When Republican Mitt Romney kicked off his presidential campaign Monday, he did it using a New Hampshire football field as the backdrop.
Not a football field in neighboring Massachusetts where he once was governor. And certainly not at the Rose Bowl, here in the most populous state, where the grand prize is the nation's biggest bloc of electoral votes.
No, it was in pipsqueak New Hampshire, one of the nation's least populous states. That's because spoiled New Hampshire always is allowed to hold the nation's first presidential primary.
Similarly, any political noise in Iowa — such as a daffy straw poll — gets the hordes' attention because the middling-size state is permitted to hold the nation's first caucuses.
You don't hear about any sort of straw poll in California.
OK, get over it! We're in the backwater and ignored in the presidential nominating contests, except as an ATM where candidates can beg for money from very rich political investors.
We've tried moving up our primary into winter, but the little states still leapfrog over us. So be it.
Problem is, recently we've been snubbed even more in the November general elections. And that's something California can remedy, in concert with other disrespected states.
The culprit is the anachronistic electoral college, a relic that needs to be circumvented and rendered moot.
To begin with, the term electoral college isn't even mentioned in the Constitution. The Founding Fathers merely decreed that the president would be chosen by state "electors." The legislatures could appoint the electors any way they wanted.
Each state was allocated electoral votes based on its number of U.S. House members — determined by population — plus two senators. California currently has 55 electoral votes, 20% of the total needed to elect a president.
Almost every state awards all its electoral votes to the candidate who wins the state's popular vote. (Nebraska and Maine don't.) This winner-take-all system has a sordid history, evolving as states — especially slave states — jockeyed for power leading up to the Civil War.
Winner-take-all has at least two drawbacks.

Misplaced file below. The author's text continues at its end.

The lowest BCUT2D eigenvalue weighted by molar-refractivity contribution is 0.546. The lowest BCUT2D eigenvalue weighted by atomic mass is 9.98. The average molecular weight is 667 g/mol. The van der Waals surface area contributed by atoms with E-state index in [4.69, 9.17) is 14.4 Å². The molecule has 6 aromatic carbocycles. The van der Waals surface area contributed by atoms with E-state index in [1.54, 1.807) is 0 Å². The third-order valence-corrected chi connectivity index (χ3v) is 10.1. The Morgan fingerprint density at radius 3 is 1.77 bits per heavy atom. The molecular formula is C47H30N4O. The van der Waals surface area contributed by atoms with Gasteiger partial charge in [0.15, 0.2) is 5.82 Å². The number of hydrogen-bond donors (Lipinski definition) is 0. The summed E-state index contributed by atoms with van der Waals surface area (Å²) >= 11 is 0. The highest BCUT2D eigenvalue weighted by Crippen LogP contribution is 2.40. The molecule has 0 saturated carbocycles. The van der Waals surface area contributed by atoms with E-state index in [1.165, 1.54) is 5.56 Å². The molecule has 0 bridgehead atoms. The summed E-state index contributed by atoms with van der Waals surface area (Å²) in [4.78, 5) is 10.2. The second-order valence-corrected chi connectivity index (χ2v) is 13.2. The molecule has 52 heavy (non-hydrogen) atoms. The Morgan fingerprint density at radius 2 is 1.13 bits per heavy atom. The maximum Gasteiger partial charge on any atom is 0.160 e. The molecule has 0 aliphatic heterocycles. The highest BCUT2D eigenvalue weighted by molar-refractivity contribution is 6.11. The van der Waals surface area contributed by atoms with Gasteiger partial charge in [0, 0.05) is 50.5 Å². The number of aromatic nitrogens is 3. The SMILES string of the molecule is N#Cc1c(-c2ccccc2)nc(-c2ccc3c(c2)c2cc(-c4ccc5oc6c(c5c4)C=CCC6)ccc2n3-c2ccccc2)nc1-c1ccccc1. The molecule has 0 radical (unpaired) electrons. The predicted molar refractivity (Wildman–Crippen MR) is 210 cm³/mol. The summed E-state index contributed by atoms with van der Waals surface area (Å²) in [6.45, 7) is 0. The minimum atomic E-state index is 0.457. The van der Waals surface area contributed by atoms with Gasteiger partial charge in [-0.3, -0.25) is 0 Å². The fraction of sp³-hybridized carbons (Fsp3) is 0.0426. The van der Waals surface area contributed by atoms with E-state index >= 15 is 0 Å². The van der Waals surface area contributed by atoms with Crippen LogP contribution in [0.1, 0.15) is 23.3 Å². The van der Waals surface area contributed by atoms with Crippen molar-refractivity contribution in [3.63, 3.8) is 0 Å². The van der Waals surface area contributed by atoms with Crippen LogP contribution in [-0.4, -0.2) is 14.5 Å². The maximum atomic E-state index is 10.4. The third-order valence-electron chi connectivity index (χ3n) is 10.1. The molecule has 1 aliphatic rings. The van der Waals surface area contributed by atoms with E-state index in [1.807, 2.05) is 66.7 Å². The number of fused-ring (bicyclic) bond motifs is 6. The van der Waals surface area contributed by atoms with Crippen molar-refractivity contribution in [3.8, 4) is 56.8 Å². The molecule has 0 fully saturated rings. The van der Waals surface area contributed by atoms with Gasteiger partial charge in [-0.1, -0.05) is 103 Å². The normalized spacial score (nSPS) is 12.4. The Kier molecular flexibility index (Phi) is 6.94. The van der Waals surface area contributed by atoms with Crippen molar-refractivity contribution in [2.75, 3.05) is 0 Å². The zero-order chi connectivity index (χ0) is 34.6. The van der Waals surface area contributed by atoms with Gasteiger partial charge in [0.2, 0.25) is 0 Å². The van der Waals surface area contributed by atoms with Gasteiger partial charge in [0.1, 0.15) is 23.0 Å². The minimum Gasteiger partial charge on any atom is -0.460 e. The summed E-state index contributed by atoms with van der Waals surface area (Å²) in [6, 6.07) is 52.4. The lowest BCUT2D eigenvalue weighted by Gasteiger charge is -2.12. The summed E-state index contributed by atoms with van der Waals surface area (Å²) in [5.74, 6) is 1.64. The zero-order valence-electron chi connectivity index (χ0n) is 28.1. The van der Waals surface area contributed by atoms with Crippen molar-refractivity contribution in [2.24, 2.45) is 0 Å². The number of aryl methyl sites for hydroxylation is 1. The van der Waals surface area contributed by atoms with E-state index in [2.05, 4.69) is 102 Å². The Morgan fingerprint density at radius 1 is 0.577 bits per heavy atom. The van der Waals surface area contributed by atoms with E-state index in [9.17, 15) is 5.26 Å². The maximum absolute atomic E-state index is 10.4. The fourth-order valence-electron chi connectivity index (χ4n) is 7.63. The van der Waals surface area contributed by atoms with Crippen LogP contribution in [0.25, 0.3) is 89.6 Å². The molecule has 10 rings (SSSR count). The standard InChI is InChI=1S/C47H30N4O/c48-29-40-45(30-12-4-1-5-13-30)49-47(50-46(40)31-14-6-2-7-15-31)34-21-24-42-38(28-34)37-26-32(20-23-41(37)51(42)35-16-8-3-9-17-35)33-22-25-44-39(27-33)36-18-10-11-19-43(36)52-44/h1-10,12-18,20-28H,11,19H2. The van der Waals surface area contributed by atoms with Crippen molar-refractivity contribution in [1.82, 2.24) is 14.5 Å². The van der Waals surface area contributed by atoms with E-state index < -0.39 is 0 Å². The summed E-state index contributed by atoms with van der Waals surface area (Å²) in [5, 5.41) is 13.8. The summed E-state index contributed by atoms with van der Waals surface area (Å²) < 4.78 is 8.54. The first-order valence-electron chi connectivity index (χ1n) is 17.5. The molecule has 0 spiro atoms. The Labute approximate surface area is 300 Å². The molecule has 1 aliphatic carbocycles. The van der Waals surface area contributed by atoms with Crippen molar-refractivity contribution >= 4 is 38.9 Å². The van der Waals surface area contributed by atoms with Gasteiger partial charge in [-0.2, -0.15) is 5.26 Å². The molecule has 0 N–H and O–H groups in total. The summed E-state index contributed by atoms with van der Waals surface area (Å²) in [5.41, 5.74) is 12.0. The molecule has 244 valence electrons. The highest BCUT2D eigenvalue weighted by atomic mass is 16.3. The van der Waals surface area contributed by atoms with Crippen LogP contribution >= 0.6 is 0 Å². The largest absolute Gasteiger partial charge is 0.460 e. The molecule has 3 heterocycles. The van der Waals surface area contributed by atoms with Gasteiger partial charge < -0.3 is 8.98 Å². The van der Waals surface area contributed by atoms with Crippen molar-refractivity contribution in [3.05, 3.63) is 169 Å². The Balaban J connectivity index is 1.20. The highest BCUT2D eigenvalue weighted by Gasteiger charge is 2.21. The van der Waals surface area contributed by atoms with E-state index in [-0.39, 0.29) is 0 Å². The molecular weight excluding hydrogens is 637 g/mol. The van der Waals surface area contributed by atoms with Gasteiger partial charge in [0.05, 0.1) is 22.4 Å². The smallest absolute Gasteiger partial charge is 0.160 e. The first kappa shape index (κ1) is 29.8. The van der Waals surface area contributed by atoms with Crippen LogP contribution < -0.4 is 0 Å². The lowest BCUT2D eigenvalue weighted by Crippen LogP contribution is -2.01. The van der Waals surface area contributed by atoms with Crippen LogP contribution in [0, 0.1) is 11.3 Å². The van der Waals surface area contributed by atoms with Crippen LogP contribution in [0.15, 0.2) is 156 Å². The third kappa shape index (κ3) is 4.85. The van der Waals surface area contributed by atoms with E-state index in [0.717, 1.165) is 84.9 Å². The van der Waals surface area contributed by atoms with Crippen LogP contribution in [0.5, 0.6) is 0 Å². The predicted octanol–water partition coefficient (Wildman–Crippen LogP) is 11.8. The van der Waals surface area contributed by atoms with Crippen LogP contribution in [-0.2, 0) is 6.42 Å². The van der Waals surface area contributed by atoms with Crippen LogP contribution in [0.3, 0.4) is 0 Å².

One, it's possible for a candidate to win the popular vote and still lose in the electoral college. That has happened four times, the most recent in 2000 when nearly 544,000 more people voted for Al Gore than for George W. Bush.
If America ever needed proof that the candidate who receives the most popular votes nationwide should win the presidency, the Bush administration provided it. But let's not go into that here.
The second drawback has victimized California in every recent election: We're shunted to the sidelines, relegated to the role of spectators in the nosebleed seats, peering from afar as the candidates compete in a few "battleground" states.
California may have a gargantuan bloc of electoral votes, but they're assumed to be already in the pocket of the Democrat, who takes us for granted. The Republican considers us a hopeless cause not worth fighting for. There's no campaigning, organizing or money spent by either candidate.
But there's a solution: The Assembly Democratic and Republican caucus chairmen — Jerry Hill (D-San Mateo) and Brian Nestande (R-Palm Desert) — have teamed up with bipartisan legislation that would make California relevant again in presidential politics. The measure cleared its first committee Tuesday.
Under the bill, California would sign an interstate compact obligating each signatory state to cast all its electoral votes for the presidential candidate who wins the national popular vote. The compact wouldn't go into effect unless signed by enough states to comprise a majority of the electoral college vote.
So the concept of electoral votes would be retained; no constitutional amendment required. But the states would ensure that the candidate preferred by most American voters would be elected president.
Every vote would be worth fighting for — whether in California, Colorado or the Carolinas.
To date, six states plus Washington, D.C., have signed up, representing 27% of the electoral majority.
Former Gov. Arnold Schwarzenegger vetoed similar bills twice. Once, he complained that all of the state's electoral votes could be awarded to a candidate most Californians didn't vote for. He missed the point.
To accept the national vote concept, people have to get past the notion that states should elect presidents. They need to believe that individual voters have the right to elect their president directly.
But Schwarzenegger probably didn't think much about the issue. It's likely he was merely obliging Republican legislators who solidly opposed the bill. Many later admitted that they had been defensive about Bush's disputed victory.
One such Republican is former Assemblyman Ray Haynes of Murrieta. "I thought it was a proposal to redo Bush v. Gore," he says. "That was my visceral reaction."
Haynes later became a strong supporter of the national popular vote idea. "It would make everyone in the nation an actual participant in a national election," he says.
Former state Senate Republican leader Jim Brulte of Rancho Cucamonga also is a staunch advocate. It would force candidates to visit the state and learn about our problems, he says.
"It would be good for California," he says. "And Lord knows, California needs all the help it can get."
It needs candidates to ask us for our votes, not just our money.